Beth Israel Deaconess examines mistakes made after patients die

Monday, May 2, 2016

What a nurse learned from a patient who wasn't afraid to die

 "She stopped all medical treatment except for comfort measures and entered hospice care in her home. She lay in her custom bed and looked out the windows of her sun-filled bedroom. She took pain medications as needed. She laughed and enjoyed the company of others. She had a wonderful portrait taken of her family in funny Easter bonnets. It was such a joy to be with her; her daughter never had any problem getting volunteers to help with her care. We all happily took shifts. And then, one morning, she quietly passed away....I always thought, If I had received Sally’s diagnosis, I would have fought it with every medical tool available — chemo, radiation, clinical trials of any kind. I wouldn’t have spent my last months in a sunny room on a soft bed; I would have been hooked up to tubes, puking my guts out. I wouldn’t have been afraid of anything. Bring it on. Anything, that is, except death. After her death, I realized that I was the one blinded by fear. Sally could clearly see the outcome she wanted: as much time as possible to feel well and enjoy her family; a calm and dignified death. And, because of her bravery, those are the things she got."


What a nurse learned from a patient who wasn't afraid to die

The Liz Army | Hacking the hospital death

A beautiful essay on helping a friend to a quiet, loving death space.

"The medical team gave Jim medication to take away any pain he may experience. They removed his breathing tube, and unhooked all machines except for the one monitoring his heart beat. Quickly, his bed was moved to the sunny room where his friends, including myself, were waiting outside by the window. As soon as the medical team cleared out we poured in. One person set up the speakers. Another friend was ready with the iPod. The door to the medical area was closed. The rest of us swarmed in around him: hands placed on his hands, his legs, his feet. The room was small, so some hovered around the perimeter and in the doorway to the open air. We fell silent and the first song began. Nearly every other song on Jim’s iPod was a Christmas song, so I wasn’t surprised when “I’ll Be Home For Christmas” started playing through the speakers. For decades, Jim gifted friends with his mix CDs of obscure Christmas songs he had spent the previous year curating. This is perfect, I thought, while I cried and laughed at the same time. Unburdened by machines his body began sinking into the bed. As the body shifted and settled I said, “This is natural,” mostly to remind myself that what I was witnessing was part of the cycle of life, much like a baby crying when born."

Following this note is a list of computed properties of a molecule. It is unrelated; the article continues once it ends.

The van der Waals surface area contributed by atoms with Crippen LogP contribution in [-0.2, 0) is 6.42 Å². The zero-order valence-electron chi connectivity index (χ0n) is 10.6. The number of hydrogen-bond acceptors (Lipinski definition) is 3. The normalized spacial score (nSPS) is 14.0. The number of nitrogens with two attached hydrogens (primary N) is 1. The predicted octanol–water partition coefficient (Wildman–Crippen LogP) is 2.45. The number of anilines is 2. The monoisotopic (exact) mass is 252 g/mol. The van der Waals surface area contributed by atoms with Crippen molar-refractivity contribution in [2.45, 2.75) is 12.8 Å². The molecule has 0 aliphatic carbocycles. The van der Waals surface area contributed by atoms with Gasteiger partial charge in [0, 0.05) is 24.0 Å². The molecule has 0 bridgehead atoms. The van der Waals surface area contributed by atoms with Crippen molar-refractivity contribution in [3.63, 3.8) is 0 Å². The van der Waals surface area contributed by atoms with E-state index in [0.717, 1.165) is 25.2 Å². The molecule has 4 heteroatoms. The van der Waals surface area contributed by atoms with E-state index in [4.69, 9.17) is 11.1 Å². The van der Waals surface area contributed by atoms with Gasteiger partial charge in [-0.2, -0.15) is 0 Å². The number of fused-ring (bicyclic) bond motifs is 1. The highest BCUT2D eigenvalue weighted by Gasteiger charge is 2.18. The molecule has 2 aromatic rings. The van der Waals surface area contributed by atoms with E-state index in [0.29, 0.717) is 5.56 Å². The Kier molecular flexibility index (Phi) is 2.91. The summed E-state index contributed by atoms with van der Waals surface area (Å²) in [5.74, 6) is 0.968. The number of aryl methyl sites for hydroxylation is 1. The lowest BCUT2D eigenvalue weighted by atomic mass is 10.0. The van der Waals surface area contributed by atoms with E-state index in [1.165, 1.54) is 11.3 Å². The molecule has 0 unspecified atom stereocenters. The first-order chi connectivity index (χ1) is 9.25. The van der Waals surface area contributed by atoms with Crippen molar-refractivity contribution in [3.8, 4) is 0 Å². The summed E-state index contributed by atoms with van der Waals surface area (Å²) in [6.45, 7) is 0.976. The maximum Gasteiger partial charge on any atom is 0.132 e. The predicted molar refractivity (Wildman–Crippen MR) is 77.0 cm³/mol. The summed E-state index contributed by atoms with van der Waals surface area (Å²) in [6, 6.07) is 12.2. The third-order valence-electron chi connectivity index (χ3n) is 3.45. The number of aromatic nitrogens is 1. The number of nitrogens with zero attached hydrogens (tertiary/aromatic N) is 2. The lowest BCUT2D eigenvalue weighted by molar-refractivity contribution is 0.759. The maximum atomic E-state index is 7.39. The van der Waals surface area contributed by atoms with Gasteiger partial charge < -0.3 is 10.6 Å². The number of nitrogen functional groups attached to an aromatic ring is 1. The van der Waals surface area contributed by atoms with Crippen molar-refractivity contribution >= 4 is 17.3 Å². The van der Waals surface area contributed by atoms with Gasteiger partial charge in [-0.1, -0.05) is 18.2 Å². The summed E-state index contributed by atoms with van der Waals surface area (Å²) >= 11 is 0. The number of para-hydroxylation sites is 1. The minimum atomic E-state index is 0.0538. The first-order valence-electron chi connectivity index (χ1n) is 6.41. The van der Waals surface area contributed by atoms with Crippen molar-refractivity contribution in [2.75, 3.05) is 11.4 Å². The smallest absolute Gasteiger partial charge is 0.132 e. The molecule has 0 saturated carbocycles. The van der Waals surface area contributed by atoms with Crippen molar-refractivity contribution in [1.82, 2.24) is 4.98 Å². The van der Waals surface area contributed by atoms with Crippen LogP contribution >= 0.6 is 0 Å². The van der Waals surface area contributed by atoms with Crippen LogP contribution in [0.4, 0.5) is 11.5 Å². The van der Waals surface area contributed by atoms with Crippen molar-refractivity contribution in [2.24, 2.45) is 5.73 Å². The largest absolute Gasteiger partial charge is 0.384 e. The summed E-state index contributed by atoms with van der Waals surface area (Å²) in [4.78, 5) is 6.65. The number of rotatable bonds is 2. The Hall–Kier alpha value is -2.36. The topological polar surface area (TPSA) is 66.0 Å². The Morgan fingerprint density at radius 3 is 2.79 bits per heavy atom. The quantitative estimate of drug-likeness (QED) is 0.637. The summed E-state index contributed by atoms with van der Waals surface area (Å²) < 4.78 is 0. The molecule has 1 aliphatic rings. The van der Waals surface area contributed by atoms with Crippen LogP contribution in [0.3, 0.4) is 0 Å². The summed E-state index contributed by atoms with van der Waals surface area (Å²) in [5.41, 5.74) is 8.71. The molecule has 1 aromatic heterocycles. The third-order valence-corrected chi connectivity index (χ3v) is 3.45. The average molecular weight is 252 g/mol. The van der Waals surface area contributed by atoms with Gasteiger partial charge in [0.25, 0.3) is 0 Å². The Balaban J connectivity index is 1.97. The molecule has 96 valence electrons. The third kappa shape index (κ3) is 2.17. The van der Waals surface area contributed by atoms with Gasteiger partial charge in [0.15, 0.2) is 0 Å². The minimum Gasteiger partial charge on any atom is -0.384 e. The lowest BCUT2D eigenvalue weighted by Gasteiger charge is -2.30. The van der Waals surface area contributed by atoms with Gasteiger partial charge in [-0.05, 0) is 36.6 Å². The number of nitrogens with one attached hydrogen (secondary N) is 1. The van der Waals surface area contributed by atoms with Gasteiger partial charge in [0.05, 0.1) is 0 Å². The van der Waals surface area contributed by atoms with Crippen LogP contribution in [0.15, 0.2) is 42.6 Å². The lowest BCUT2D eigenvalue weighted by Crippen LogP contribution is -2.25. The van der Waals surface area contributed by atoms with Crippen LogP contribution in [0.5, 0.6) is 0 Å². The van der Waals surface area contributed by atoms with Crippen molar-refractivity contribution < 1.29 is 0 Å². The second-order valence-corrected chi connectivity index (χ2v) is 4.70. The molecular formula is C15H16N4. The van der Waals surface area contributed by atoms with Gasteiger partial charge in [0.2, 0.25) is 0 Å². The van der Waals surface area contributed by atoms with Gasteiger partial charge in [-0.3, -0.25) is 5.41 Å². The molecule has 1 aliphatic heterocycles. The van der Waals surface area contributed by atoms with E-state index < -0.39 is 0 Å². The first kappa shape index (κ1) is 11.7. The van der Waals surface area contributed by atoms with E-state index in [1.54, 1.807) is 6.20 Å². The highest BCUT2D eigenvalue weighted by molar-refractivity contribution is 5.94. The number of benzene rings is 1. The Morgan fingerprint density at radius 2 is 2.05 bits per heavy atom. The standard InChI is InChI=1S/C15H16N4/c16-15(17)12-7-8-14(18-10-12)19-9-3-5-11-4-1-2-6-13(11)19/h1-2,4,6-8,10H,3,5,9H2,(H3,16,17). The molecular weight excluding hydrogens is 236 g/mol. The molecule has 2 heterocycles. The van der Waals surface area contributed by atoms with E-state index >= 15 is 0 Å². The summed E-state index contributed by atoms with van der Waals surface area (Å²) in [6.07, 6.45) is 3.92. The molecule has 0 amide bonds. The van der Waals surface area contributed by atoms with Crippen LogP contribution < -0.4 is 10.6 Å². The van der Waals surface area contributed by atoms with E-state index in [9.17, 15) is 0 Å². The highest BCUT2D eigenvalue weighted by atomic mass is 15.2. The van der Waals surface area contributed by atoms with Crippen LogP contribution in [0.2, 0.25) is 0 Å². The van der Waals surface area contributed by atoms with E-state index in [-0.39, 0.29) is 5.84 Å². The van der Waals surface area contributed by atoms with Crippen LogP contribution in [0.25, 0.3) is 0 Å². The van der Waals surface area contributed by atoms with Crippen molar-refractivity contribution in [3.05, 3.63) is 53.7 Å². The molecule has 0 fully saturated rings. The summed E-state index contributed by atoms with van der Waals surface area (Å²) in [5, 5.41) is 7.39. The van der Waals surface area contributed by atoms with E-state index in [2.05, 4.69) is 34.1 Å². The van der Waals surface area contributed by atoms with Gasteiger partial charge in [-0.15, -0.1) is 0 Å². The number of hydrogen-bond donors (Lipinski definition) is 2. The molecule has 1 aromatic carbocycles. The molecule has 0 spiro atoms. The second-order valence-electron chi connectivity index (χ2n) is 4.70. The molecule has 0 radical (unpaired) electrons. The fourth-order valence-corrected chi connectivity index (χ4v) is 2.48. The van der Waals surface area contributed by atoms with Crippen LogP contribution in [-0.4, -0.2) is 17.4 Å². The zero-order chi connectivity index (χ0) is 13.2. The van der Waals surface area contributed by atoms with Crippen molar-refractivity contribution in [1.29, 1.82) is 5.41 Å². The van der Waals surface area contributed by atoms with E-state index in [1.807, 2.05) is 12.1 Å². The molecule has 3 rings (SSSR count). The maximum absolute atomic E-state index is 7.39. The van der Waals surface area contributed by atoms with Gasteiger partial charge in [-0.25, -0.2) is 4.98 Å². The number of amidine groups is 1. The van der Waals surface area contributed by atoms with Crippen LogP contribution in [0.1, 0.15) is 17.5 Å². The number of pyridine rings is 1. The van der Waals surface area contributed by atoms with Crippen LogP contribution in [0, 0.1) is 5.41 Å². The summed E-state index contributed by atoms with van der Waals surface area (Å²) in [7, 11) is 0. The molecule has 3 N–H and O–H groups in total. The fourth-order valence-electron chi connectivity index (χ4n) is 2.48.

The Liz Army | Hacking the hospital death

Sunday, May 1, 2016

How can we improve the end-of-life care for our loved ones?

Deathbed Singers, Threshold Choirs, Grow To Comfort Sick And Dying

"Always face the person in the chair. Sense their breath, the rising and falling of the lungs, the blood’s flush on the cheeks. Watch the loosening and tightening of the muscles, the movement of the eyelids, how the hair on their arms straightens up. Don’t stand out. Speak softly. Blend in with the voices. This was the advice of Ellen Synakowski to members of the Washington, D.C., Threshold Choir, only a few months into its existence. Their job: to use song to comfort the dying through the end of life. As if repeating a mantra, they sang in unison as they rehearsed: “It’s alright, you can go/ Your memories are safe with us/ It’s alright, you can go/ Your memories are safe with us.”"

Deathbed Singers, Threshold Choirs, Grow To Comfort Sick And Dying

5 Ways to Use Music at the End of Life

"Music has a rich and valuable role to play at the end of life. When we are involved in someone’s dying process, music can add a richness to this mysterious, often painful, and very often beautiful experience. Music can strengthen relationships and invite presence. It doesn’t have to be about having the best voice, or playing an instrument, or having music training. Music care is about relationship. Introducing music into a care relationship can be intimidating for some, although it doesn’t need to be. Whether you are a health care provider, family member of a person who is dying, or currently receiving palliative care yourself, music can find its way into the dying process and help make it more meaningful."